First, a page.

Heritage Register
Victoria West

723 Powderly Avenue

Built c. 1892

For: Malcolm Dunnett

Builders: Malcolm Dummett & William Williamson

723 Powderly


This is a 1½-storey vernacular Homestead House, which was a builder’s standard of the day. An archival photo found since the 2004 edition of this book reveals that there were originally finials on the lower gable ends and probably at the peaks as well. The upper portion of this steep gable is pedimented and decorated with a variety of shingle styles. There are two windows below the pediment. There is a square glassed-in bay to the left of the porch below an offset, shallow hipped roof (compare with 1441 Gladstone Av, Fernwood). There is one turned post on the corner of the porch with brackets supporting a spindlework frieze (see 631 Pine St, Vic West). The cresting and diamond-shaped shingles on the verandah roof have been removed. Two narrow windows on the left side have been widened by adding a window between them. The body of the house is clad in drop siding.


1892-1901: Malcolm Dunnett (b. Wick, SCT, 1860-1918) and Jessie (née Skinner, b. Cromarty, SCT, 1873-1957) married in New Westminster in 1894. Ship carpenters Dunnett and William John Williamson (b. North Yell, Shetland Isd, SCT, 1865-1938) built this house for Dunnett and 725 Powderley next door for Williamson. William first boarded on Powderly with John and Wilhemina Clark, then married their daughter Wilhemina “Minnie” Clark (b. Shetland Islands, SCT, 1867-1921) in 1894. Malcolm spent some time working on river boats in the Yukon during the gold rush. The Williamsons in 1899, and the Dunnetts and Clarks in 1901, all moved to Tyndall Av in Gordon Head to become farmers, but Malcolm and William still worked as shipwrights in Vic West for some time. When Malcolm died, William and Andrew Strachan (215 Wilson St, Vic West) were among his pallbearers. Dunnett St in Gordon Head commemorates the family.


Owner: 1901-05: Henry Emanuel Levy (b. Wellington, NZ, 1843-1929) came to San Francisco with his parents in 1849, and Victoria in 1859. He was a member of the Merchant Police and a fireman with the Tiger Engine Co. He then took part in the Leech River gold rush near Sooke in 1863. In 1865 he opened the Arcade Oyster Saloon on Government St; later as Levy’s Restaurant, it served full meals 24 hours a day, and was renowned up and down the West Coast. It was later run by son Arthur (2667 Empire St, Oaklands) until 1914. In 1870 Henry moved to Seattle and began the Seattle Soda Works with his brother Joseph, who ran the Victoria business. He also had interests in salting salmon, particularly at Point Roberts, and growing hops: for several years he employed 1,200-1,500 Vancouver Island natives to pick hops near Snoqualmie Falls, WA. From 1882 he ran excursions from Seattle to Victoria for the May 24 weekend, to see the Native Indian boat races on the Gorge and the sham battles in Beacon Hill Park. When the 1889 Seattle fire destroyed the business there, Henry moved with his wife Eva Rostein (they came to Victoria for their wedding trip in 1882) and two sons back to Victoria. He went into property development, at one time owning 52 houses. Levy, who was Jewish but listed as an Unbeliever in the 1901 census, was described as a Retired Capitalist on his death certificate in 1929.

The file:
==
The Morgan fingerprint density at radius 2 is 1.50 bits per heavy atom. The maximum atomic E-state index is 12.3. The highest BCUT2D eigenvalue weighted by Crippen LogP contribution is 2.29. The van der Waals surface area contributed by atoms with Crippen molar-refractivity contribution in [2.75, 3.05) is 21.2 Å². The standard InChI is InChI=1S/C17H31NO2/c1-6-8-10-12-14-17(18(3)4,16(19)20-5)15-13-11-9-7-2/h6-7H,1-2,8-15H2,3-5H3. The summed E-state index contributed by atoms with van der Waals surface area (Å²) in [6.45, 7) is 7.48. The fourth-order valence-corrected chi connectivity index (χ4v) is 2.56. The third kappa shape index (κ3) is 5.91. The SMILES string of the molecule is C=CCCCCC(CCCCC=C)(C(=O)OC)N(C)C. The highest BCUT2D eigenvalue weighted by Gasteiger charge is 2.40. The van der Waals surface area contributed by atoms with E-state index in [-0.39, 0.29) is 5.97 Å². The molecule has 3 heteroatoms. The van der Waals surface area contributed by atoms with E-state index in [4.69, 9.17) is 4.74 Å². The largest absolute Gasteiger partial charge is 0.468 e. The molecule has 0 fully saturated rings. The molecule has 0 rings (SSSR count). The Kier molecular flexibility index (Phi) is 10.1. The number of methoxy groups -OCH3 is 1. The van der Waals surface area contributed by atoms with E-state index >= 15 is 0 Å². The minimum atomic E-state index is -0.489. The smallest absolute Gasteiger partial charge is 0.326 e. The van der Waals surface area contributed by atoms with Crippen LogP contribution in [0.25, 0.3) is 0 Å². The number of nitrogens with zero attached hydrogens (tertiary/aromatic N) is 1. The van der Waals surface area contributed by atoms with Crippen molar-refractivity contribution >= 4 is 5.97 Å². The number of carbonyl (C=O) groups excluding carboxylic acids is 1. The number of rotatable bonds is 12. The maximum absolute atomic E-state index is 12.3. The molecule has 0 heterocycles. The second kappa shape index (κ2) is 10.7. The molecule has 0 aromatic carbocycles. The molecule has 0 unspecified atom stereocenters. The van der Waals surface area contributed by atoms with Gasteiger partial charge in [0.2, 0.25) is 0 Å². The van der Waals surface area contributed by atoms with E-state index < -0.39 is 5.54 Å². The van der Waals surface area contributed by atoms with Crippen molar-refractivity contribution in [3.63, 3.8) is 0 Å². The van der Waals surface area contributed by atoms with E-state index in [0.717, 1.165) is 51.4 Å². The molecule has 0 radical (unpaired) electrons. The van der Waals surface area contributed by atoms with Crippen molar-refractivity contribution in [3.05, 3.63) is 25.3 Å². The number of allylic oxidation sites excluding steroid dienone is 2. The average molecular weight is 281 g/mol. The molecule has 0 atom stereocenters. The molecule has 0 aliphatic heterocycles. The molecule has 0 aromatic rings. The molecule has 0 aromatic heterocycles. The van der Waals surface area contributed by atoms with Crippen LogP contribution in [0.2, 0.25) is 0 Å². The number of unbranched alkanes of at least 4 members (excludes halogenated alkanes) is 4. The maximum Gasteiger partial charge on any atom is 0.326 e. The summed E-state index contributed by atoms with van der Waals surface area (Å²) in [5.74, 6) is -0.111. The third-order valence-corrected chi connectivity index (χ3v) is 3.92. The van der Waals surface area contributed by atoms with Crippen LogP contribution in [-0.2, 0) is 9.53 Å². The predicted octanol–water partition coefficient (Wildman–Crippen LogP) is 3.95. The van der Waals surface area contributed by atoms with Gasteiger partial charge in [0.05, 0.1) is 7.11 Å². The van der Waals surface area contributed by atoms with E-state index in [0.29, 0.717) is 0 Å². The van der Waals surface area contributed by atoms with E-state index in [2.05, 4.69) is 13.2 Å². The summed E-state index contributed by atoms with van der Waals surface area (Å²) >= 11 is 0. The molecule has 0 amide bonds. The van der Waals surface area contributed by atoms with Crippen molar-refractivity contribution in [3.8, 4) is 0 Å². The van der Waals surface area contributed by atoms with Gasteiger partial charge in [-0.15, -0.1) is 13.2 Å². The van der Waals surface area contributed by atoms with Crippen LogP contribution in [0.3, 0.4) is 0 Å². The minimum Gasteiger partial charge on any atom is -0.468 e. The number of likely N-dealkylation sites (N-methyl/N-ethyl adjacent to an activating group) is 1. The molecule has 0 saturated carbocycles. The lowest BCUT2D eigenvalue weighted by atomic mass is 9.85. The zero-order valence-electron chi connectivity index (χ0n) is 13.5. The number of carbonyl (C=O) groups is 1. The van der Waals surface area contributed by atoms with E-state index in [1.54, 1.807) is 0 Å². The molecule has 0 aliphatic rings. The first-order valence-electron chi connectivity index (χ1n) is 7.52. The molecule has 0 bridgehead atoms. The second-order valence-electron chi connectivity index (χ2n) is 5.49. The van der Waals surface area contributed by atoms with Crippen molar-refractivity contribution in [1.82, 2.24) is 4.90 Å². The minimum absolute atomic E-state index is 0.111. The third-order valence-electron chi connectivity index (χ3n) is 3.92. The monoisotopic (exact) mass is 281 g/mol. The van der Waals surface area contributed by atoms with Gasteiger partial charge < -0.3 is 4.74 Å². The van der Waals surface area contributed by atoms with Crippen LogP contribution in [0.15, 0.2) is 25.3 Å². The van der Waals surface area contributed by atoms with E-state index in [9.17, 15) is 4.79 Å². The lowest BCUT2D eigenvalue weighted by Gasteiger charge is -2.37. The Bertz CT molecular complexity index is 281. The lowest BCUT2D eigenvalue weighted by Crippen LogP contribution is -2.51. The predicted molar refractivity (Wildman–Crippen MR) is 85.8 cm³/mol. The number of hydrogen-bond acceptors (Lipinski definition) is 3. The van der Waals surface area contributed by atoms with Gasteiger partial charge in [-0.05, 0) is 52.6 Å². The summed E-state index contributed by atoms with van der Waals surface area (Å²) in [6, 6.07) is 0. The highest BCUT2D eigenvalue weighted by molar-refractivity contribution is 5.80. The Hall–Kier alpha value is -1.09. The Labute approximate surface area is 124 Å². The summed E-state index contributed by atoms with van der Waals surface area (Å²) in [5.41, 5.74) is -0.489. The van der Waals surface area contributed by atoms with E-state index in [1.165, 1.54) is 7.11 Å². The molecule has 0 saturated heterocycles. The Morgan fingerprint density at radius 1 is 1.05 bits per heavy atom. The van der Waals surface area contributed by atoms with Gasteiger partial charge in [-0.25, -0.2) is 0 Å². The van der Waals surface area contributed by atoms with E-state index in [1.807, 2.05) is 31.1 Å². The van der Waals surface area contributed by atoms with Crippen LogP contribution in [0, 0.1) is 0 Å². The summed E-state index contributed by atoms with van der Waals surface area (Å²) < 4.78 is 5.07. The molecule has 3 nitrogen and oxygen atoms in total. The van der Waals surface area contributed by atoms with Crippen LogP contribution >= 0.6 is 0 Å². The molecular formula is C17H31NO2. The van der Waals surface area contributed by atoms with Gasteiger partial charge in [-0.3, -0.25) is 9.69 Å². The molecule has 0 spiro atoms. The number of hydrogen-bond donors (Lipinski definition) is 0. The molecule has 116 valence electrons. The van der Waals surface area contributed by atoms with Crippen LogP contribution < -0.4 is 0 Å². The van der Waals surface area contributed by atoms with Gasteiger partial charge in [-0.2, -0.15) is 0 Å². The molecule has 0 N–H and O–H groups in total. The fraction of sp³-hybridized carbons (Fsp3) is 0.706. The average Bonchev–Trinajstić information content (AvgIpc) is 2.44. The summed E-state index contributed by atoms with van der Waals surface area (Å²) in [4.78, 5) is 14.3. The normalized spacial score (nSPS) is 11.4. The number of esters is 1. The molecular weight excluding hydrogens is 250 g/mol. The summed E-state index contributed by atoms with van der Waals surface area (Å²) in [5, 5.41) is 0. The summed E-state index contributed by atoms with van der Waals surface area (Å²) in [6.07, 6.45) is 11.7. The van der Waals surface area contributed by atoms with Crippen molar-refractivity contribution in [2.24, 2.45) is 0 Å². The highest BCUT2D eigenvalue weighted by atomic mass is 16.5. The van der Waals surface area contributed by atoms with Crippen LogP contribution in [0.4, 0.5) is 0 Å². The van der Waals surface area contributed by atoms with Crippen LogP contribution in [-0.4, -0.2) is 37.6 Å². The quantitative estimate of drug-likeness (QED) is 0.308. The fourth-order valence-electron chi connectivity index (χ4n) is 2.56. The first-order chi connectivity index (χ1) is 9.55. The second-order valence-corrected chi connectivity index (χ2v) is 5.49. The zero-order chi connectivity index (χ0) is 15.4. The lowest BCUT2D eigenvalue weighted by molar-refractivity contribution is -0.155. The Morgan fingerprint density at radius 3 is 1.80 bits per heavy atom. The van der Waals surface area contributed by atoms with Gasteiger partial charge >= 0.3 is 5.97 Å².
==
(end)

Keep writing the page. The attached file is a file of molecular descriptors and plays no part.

Owner: 1906: John Raffell Saunders came to Victoria from Plymouth, ENG, in 1892; a bachelor, he was Esquimalt’s Reeve in 1913-14. He was a BCER streetcar operator, then Esquimalt Waterworks rate collector. He went into partnership with William J. Cave selling real estate and insurance at 1003 Langley St until 1942. Saunders built the first frame house on the Brentwood waterfront in 1911 on Saunders Lane, just above Gilbert’s Boathouse.

Tenants: 1902-03: William Nicolson, mattress maker at Weiler Bros.
1904-08: Ship carpenter Edward Mercer (b. Bay Roberts, Nfld, 1864-1954) and Delilah “Della” (née French, b. Bay Roberts, Nfld, 1875-1959) came west in 1894. Edward worked for the CPR at Arran and Kootenay Lakes, then in 1898 went to the Yukon gold rush. They came to Esquimalt c.1902 and Edward worked at the graving dock until 1908. Edward and Della moved to New Westminster and with his brother William founded the Star Shipyard on Lulu Island. In 1927 their sons William Edward “Arthur” and Gordon Archibald bought out William’s shares and it continued as a family business until 1970.

Owners: 1909-34: James Arthur McLaren (b. Glasgow, SCT, 1865-1934), a carpenter with BC Pottery Works, and Alice Mary (née Bellamy, b. Victoria, 1868-1952). James came to Victoria in 1894, and was listed as a mining engineer on his death certificate. [Note: Alice’s father was Dr. George Bellamy, RN, Resident Surgeon at the Royal Naval Hospital, Esquimalt, 1867-69. He then settled in Victoria with his family and opened a private practice.] Alice Bellamy attended Craigflower School in 1871. After James died she married returned soldier Frederick Carmichael Graham.

1935-38: After James’ death, the McLarens’ daughter Alice “Maude” (b. Victoria, 1901) and her husband, Metropolitan Life agent Cecil Lynn Ross (b. Moose Jaw, NWT, 1899-1981) lived here. When they married in 1924, Alice was a stenographer and Cecil a druggist.

1939-82: Alice Ross’s brother, Monteith Bellamy McLaren (b. Victoria, 1900-1982) and Mabel Frances Marie (née Merrifield, b. Seattle, WA, 1907-1986) married in 1925. Monty was a deckhand with Canada Western Cooperage, and later a federal civil servant at Naden.


• Vic West History

• Vic West Heritage Register

• This Old House, Victoria's Heritage Neighbourhoods,
Volume One: Fernwood & Victoria West

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